Enjoying the Ride
this is how I roll
I don’t remember a lot about my time growing up in China, but the few memories I have today are incredibly vivid. I knew that I had a turtle growing up, and that I was really good at Tetris. I remember hating dance class (honestly, probably where most of my mobility and hip issues stem from is the irresponsible stretching tactics of the instructors). I remember going to the People’s Park and getting a giant, homemade “sugar-painted” dragon.
But most of all, I remember many trips taken on the back of my mom’s bicycle as she took me to school and elsewhere. In the early 1990s of Communist China, there weren’t a lot of cars. There were, however, lots and lots of bicycles. To get a sense of the volume of bicycles, think Japan’s Shibuya Crossing, but replace the pedestrians with cyclists.
Contrary to the souped up bikes that I see now on the streets of DC, the fancy ones that somehow go faster than me uphill (with 2! kids in the back eating fruit snacks), I remember that the bikes in China were probably generously described as metal-framed two-wheel seats. My mom told me that she would often ride with one hand behind her, to protect me from falling, because there was no security device otherwise. When it rained, I would sit behind her, inside her poncho and balance precariously in the downpour. There were no fruit snacks.
Nowadays, my biking trips are different, but some things still remain. I have a poncho (that I admittedly don’t wear enough). I have biked in the rain, a lot (like, basically yesterday). I still don’t carry fruit snacks.
Yet, my fondness for biking remains. You know how sometimes there are people who will just go for a drive, just to enjoy driving around? That is the way I am with bikes. I still love coasting down DC streets, even though DC streets are probably one of the worst places to bike. My memories of getting around on a bike will always be mixed with romantic memories of getting lamb skewers from a streetside vendor as a bribe to attend dance class, listening to the squeaking of hundreds of bicycles chains on my way to school, and absorbing the still largely-rural landscape of developing China.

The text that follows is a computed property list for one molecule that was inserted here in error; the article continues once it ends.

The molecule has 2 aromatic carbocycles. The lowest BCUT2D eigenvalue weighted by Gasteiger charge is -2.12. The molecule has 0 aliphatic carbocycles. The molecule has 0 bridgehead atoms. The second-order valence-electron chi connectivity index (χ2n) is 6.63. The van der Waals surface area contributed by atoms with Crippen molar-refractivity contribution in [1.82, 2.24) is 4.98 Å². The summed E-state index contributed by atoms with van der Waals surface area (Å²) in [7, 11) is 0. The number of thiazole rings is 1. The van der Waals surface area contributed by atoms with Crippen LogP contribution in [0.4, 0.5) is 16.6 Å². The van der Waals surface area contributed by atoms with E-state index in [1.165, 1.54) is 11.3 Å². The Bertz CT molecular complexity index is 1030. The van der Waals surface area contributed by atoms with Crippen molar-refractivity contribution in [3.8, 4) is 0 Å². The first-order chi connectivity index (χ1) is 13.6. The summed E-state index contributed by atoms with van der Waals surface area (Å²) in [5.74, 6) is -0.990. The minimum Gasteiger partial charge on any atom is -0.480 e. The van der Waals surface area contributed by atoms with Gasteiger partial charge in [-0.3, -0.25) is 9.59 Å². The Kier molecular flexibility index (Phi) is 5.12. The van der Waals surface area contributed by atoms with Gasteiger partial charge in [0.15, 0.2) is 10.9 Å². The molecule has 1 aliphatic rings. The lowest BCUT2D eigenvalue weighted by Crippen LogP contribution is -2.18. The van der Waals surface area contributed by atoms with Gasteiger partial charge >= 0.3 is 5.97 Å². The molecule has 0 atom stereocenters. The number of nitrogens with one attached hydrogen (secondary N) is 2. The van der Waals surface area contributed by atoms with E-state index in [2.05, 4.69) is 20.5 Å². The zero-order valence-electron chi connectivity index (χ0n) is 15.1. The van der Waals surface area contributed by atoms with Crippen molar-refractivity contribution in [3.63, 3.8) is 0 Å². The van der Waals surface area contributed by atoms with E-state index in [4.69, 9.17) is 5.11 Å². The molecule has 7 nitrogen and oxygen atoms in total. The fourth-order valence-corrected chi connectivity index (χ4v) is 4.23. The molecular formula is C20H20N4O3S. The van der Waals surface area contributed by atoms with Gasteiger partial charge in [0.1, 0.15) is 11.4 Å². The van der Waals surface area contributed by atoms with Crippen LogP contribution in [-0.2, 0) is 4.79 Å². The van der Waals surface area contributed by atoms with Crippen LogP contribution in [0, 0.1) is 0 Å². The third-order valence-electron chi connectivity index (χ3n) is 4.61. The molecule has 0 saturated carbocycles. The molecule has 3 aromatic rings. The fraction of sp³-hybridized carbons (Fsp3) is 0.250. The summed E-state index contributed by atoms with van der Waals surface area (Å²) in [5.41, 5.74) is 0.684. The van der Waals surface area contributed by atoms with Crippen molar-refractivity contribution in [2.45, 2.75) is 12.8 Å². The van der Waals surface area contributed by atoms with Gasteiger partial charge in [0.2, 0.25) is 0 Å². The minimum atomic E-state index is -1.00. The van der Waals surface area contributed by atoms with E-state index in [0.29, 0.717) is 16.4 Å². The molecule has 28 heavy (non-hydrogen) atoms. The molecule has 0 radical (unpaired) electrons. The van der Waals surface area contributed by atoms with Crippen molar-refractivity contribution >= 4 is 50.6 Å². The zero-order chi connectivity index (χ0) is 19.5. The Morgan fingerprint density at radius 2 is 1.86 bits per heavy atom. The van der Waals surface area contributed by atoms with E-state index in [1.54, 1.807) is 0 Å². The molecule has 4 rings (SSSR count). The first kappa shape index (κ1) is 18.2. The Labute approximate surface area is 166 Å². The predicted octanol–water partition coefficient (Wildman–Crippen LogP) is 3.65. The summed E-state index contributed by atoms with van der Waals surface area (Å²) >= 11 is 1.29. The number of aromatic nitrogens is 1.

I’ve written about various forms of transportation before on this blog, and, in variations on a theme, discussed how they are largely metaphors on the journey in jiu jitsu and in my life. It’s when I’m in physical motion that I feel that I begin to shift internally as well — it’s as if moving my body helps me understand that I am capable of forming new shapes and perspectives depending on the choices that I make.
The worst emotion that I have been grappling with recently is the feeling of being trapped. My therapist tells me that I can learn to advocate for myself and constantly reminds me that I have options. Perhaps that’s the reason why I loved (and still love) bike rides. Despite the hazards and close-calls that I’ve encountered — not to mention three flat tires in three weeks — I cherish my time spent on a bike. I feel free on a bike.
On a bike, I am neither here nor there but going somewhere.
I try to remember this same feeling of freedom whenever I feel stuck. It can be in jiu jitsu, but it can be in creative writing, or work, or relationships. What I try to remind myself is that I can always find a way around an obstacle, or I can ride out the bumpy path, or that I can persist up a steep hill. I try to remind myself to breathe and stay calm whenever someone or something tries to step in my way; to enjoy the scenes and spaces I pass through while keeping my eyes on the road ahead.
And, in many ways, learning how to ride a bike for the first time (and then re-learning how in a city environment) is a lesson in humility and failure. You can’t go fast; there’s a five-year-old who has better expertise; somehow there are a lot of potholes. And you fall, a lot. You learn the balancing act from being unbalanced. You get scars.
As cheesy as these comparisons are, they are also real experiences that I’ve had and learned from. People always talk about how they take lessons from jiu jitsu and apply them to the other parts of life, but I’ve never really been interested in that as much as how I can take life and bring that to jiu jitsu. I don’t want jiu jitsu to become an identity in which I feel boxed in and stuck. Instead, I keep moving and exploring different parts of the world, and when I happen to find myself in the gym, it isn’t something separate, but instead another piece of living and being, of coming and going.